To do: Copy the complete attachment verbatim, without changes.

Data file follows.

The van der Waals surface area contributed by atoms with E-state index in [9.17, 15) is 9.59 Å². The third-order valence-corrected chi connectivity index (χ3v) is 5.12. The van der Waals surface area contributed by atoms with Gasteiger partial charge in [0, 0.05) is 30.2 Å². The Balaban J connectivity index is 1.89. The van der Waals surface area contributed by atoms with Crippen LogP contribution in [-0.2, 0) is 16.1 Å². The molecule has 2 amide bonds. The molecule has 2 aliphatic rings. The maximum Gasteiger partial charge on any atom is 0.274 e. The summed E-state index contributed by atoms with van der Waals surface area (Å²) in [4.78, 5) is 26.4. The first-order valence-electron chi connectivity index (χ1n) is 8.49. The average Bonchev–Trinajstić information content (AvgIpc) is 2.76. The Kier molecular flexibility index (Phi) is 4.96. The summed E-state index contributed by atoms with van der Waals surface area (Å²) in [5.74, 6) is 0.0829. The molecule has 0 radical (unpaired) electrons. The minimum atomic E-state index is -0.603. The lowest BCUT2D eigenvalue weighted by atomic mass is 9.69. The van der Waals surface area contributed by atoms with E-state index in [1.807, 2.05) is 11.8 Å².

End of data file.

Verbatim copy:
The van der Waals surface area contributed by atoms with E-state index in [9.17, 15) is 9.59 Å². The third-order valence-corrected chi connectivity index (χ3v) is 5.12. The van der Waals surface area contributed by atoms with Gasteiger partial charge in [0, 0.05) is 30.2 Å². The Balaban J connectivity index is 1.89. The van der Waals surface area contributed by atoms with Crippen LogP contribution in [-0.2, 0) is 16.1 Å². The molecule has 2 amide bonds. The molecule has 2 aliphatic rings. The maximum Gasteiger partial charge on any atom is 0.274 e. The summed E-state index contributed by atoms with van der Waals surface area (Å²) in [4.78, 5) is 26.4. The first-order valence-electron chi connectivity index (χ1n) is 8.49. The average Bonchev–Trinajstić information content (AvgIpc) is 2.76. The Kier molecular flexibility index (Phi) is 4.96. The summed E-state index contributed by atoms with van der Waals surface area (Å²) in [5.74, 6) is 0.0829. The molecule has 0 radical (unpaired) electrons. The minimum atomic E-state index is -0.603. The lowest BCUT2D eigenvalue weighted by atomic mass is 9.69. The van der Waals surface area contributed by atoms with E-state index in [1.807, 2.05) is 11.8 Å².